“When you buy a new TV and turn it on, the first thing you say is ‘Wow, that’s so much clearer’,” says Dr. Joel Weaver. “I’m looking forward to saying that in the operating room too.”
Dr. Weaver is one of the 50 surgeons at Queensway Carleton Hospital. They perform more than 25,000 operations each year. He has practiced general surgery at Queensway Carleton Hospital for more than a decade and is just finishing a six-year term as Chief of Surgery.
While the physical space in the OR is big and bright, Dr. Weaver says the equipment needs updating. In fact, a lot of it hasn’t changed since the OR doubled in size back in 2007 – which is unfortunately very common in hospitals. “Most people change their computers and technology at home much more often,” he notes. “It’s all safe. But it’s definitely time.”
As a general surgeon, Dr. Weaver says the introduction of minimally invasive laparoscopic surgery has made the biggest impact on his practice. “It has changed the landscape for all surgeons and, more importantly, for our patients. We can get them out of the hospital quicker, with smaller incisions, less pain and faster recoveries.”
Dr. Weaver says the new ORs will have a similar impact. In fact, the new equipment and fixtures will be used by every surgeon who works at Queensway Carleton Hospital.
“It’s the new standard of care,” he says. “Let’s look at a cancer patient who needs to have surgery followed by chemotherapy. Before laparoscopic surgery, the patient needed to wait longer after surgery to recover and recoup before chemotherapy could start. With this new technology, we can speed up the treatment process. A post-surgery hospital stay of 7 days is now 3 or 4, meaning the patient can go home sooner, to recover more comfortably surrounded by family.”
The renovated ORs will also offer a more efficient design, with technology close at hand. Surgical teams will have the better-resolution cameras which Dr. Weaver says will be a great improvement. “Take a splenectomy for example,” he explains. “There can be a lot of bleeding and refracted light darkens the environment. With better lighting and monitors, I have a better threshold to work in and can avoid having to potentially move from a laparoscopic procedure to a more-invasive operation.”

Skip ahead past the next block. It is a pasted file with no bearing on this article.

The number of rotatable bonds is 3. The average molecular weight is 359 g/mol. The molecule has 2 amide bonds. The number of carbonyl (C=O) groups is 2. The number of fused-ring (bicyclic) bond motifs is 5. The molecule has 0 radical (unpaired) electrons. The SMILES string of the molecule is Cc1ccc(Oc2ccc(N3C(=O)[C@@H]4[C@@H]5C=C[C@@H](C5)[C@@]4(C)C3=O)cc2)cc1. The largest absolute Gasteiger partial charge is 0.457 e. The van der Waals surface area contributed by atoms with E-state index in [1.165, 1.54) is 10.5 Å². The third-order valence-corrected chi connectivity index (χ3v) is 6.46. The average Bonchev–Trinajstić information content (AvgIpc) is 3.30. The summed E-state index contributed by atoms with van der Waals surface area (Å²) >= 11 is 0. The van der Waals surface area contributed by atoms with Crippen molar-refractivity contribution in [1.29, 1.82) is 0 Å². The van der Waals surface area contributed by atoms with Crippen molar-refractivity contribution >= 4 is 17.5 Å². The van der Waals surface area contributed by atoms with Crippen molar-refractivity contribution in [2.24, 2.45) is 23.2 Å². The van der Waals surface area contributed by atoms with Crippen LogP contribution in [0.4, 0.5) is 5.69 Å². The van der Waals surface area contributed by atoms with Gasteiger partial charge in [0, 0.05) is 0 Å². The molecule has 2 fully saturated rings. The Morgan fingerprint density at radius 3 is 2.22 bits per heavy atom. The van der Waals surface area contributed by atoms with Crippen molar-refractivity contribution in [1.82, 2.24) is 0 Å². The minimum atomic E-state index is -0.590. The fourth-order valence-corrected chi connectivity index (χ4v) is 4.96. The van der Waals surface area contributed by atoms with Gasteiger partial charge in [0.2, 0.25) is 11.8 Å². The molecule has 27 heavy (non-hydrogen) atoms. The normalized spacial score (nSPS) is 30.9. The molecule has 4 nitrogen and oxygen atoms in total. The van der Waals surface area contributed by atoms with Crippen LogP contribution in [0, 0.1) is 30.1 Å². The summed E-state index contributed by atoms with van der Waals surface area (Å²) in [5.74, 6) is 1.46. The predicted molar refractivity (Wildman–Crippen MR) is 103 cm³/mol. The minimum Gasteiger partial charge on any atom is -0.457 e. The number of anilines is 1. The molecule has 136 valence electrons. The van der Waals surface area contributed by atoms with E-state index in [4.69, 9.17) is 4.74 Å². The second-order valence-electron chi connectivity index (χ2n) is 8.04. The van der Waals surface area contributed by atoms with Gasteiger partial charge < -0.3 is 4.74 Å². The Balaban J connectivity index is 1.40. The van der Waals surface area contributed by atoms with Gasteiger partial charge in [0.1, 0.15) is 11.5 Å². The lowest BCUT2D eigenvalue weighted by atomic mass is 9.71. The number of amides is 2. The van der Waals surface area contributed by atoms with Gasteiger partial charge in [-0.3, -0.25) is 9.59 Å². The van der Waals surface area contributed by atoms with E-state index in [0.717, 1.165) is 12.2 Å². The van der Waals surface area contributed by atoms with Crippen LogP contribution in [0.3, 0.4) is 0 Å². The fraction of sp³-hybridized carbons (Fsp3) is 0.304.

Dr. Weaver says Queensway Carleton Hospital’s focus on joint replacement surgery means these improvements are more important than ever. Queensway Carleton Hospital is a regional partner in the Champlain Regional Hip and Knee Replacement Program and a leader in people-centred advances in orthopedic surgery. This surgery includes hip, knee and shoulder replacements. “It’s a good news story and we want to ensure we have the best possible equipment and environment to serve these patients,” he says.
Investments in equipment and innovation will benefit every patient who comes through the OR doors, from simple diagnostic procedures to life-saving emergency care. “It’s unbelievable how the surgery program has ballooned in size,” sums up Dr. Weaver. “We used to be a quiet, community hospital and now we are serving a much larger population with more services and more surgical procedures. We are no longer a sleepy little place. It’s definitely an exciting time at Queensway Carleton Hospital.”
Tens of thousands of patients rely on Queensway Carleton Hospital’s surgical teams each year. To ensure we meet this growing need, and continue to advance surgery and patient care for our community, it is essential that we have the best and latest surgical equipment. This is why we are calling on you to help us upgrade our 11 surgical suites.